Total Employment


Total Business Revenue


Total Taxes Paid



Wisconsin Relies on Great Lakes-Seaway Shipping

The state of Wisconsin borders 1,017 miles of Lake Superior and Lake Michigan. Its seven deep-draft commercial ports handle more than 42 million tons of inbound and outbound cargo annually.

Great Lakes-Seaway shipping is critical to the state’s manufacturing, energy and agricultural sectors. For example, farm products from the upper Midwest are loaded on vessels in Superior destined for export markets. Mining equipment manufactured in Wisconsin is moved to customers in Canada, Russia and South Africa from the Port of Milwaukee. Low-sulfur coal mined in Montana, Wyoming and Colorado is railed to Superior where vessels load it for delivery to electric utilities in the lower Lakes. Similarly, iron ore from nearby Minnesota fills gigantic lake vessels in Superior destined for steel mills in Gary, Detroit, and Cleveland. Raw materials such as sand, gravel, and salt each move through Wisconsin ports - each playing an important role in the state's economy.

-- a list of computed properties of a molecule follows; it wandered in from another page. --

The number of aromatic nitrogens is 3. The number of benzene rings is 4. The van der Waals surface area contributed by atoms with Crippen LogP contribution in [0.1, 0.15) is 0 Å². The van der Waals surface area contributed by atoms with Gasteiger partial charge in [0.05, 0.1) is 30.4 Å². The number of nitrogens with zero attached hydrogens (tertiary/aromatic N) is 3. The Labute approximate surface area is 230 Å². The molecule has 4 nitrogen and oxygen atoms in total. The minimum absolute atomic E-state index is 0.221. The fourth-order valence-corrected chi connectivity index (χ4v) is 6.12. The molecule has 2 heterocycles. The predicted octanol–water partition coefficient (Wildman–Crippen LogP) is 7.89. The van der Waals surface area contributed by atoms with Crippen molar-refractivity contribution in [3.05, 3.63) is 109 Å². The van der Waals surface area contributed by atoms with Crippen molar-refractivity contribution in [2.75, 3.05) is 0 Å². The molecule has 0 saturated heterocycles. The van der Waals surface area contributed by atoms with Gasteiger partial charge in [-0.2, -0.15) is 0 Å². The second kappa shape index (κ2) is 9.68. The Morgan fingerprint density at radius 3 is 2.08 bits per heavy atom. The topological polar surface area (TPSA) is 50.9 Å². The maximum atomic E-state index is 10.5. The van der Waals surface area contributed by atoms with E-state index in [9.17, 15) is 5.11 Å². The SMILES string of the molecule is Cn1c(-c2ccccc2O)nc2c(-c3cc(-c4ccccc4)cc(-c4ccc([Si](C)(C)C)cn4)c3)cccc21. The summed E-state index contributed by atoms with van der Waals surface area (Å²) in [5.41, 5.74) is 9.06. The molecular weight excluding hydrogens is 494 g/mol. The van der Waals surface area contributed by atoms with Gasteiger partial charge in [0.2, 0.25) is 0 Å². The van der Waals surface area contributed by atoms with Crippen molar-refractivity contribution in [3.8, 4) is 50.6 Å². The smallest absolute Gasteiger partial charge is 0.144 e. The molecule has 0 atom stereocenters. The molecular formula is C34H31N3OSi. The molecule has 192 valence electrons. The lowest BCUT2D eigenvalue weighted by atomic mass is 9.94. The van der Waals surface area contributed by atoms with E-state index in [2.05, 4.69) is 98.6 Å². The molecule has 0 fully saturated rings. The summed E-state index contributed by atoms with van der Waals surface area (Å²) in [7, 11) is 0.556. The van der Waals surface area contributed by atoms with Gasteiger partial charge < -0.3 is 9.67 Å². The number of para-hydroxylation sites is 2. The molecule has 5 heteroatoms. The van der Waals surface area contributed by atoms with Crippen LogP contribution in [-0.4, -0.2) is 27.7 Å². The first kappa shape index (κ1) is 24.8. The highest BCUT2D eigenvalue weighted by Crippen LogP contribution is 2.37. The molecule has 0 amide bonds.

Wisconsin is also home to three large shipyards that collectively have more than 2,200 employees and an annual payroll that tops $107 million. The yards build and maintain both commercial and military vessels.

* includes the bi-state ports of Duluth/Superior and Marinette/Menominee

Economic Impacts (In 2018 USD)

JobsPersonal IncomeBusiness RevenueLocal PurchasesTotal Taxes Paid
7,484$480 million$1.18 billion$210.8 million$241 million

Investments (In 2013 USD)

Invested in Wisconsin port, terminal and waterway infrastructure
$102 million

Wisconsin Port Activity

PortAnnual TonnageMajor Cargoes Handled
Green Bay2,401,000Coal, limestone, petroleum products, cement, pig iron, forest products
Manitowoc135,000Coal, limestone, cement
Marinette/Menominee203,000Pig iron, limestone, steel, machinery
Milwaukee3,129,000Coal, petroleum products, limestone, cement, salt, steel, general cargo
Sturgeon Bay35,000Cement
Superior/Duluth36,477,000Iron ore, limestone, coal, grain, steel, general cargo, cement

(Source: Waterborne Commerce of the United States, Part III, USACE, CY 2013)

Economic Impacts of Maritime Shipping in the Great Lakes-St. Lawrence Region, Martin Associates (July 2018)
Infrastructure Investment Survey of the Great Lakes and St. Lawrence Seaway System, Martin Associates (January 2015)

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